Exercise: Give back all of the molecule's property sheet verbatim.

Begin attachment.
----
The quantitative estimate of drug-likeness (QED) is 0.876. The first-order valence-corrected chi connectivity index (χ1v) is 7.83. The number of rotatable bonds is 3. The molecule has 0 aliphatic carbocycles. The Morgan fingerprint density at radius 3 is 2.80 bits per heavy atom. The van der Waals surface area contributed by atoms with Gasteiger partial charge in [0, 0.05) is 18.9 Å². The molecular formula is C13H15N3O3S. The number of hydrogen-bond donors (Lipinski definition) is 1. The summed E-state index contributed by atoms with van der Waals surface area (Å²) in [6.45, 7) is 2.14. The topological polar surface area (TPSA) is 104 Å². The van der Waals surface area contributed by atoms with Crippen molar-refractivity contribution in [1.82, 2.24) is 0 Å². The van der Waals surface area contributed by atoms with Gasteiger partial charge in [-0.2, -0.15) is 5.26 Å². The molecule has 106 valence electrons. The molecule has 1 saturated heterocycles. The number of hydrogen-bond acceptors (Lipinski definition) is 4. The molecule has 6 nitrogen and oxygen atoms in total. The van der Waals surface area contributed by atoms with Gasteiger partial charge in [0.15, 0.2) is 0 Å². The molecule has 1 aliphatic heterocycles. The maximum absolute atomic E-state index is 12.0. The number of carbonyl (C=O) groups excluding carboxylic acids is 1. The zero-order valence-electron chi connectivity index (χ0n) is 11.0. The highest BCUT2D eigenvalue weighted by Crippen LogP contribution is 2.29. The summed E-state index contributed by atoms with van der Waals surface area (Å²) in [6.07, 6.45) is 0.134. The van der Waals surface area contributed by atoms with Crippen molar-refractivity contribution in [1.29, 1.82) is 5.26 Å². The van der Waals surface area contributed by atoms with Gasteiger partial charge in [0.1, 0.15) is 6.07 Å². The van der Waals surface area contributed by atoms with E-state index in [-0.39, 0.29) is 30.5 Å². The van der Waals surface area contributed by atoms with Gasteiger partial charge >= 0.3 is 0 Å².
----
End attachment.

The quantitative estimate of drug-likeness (QED) is 0.876. The first-order valence-corrected chi connectivity index (χ1v) is 7.83. The number of rotatable bonds is 3. The molecule has 0 aliphatic carbocycles. The Morgan fingerprint density at radius 3 is 2.80 bits per heavy atom. The van der Waals surface area contributed by atoms with Gasteiger partial charge in [0, 0.05) is 18.9 Å². The molecular formula is C13H15N3O3S. The number of hydrogen-bond donors (Lipinski definition) is 1. The summed E-state index contributed by atoms with van der Waals surface area (Å²) in [6.45, 7) is 2.14. The topological polar surface area (TPSA) is 104 Å². The van der Waals surface area contributed by atoms with Crippen molar-refractivity contribution in [1.82, 2.24) is 0 Å². The van der Waals surface area contributed by atoms with Gasteiger partial charge in [-0.2, -0.15) is 5.26 Å². The molecule has 106 valence electrons. The molecule has 1 saturated heterocycles. The number of hydrogen-bond acceptors (Lipinski definition) is 4. The molecule has 6 nitrogen and oxygen atoms in total. The van der Waals surface area contributed by atoms with Gasteiger partial charge in [0.15, 0.2) is 0 Å². The molecule has 1 aliphatic heterocycles. The maximum absolute atomic E-state index is 12.0. The number of carbonyl (C=O) groups excluding carboxylic acids is 1. The zero-order valence-electron chi connectivity index (χ0n) is 11.0. The highest BCUT2D eigenvalue weighted by Crippen LogP contribution is 2.29. The summed E-state index contributed by atoms with van der Waals surface area (Å²) in [6.07, 6.45) is 0.134. The van der Waals surface area contributed by atoms with Crippen molar-refractivity contribution in [1.29, 1.82) is 5.26 Å². The van der Waals surface area contributed by atoms with Gasteiger partial charge in [0.1, 0.15) is 6.07 Å². The van der Waals surface area contributed by atoms with E-state index in [-0.39, 0.29) is 30.5 Å². The van der Waals surface area contributed by atoms with Gasteiger partial charge >= 0.3 is 0 Å².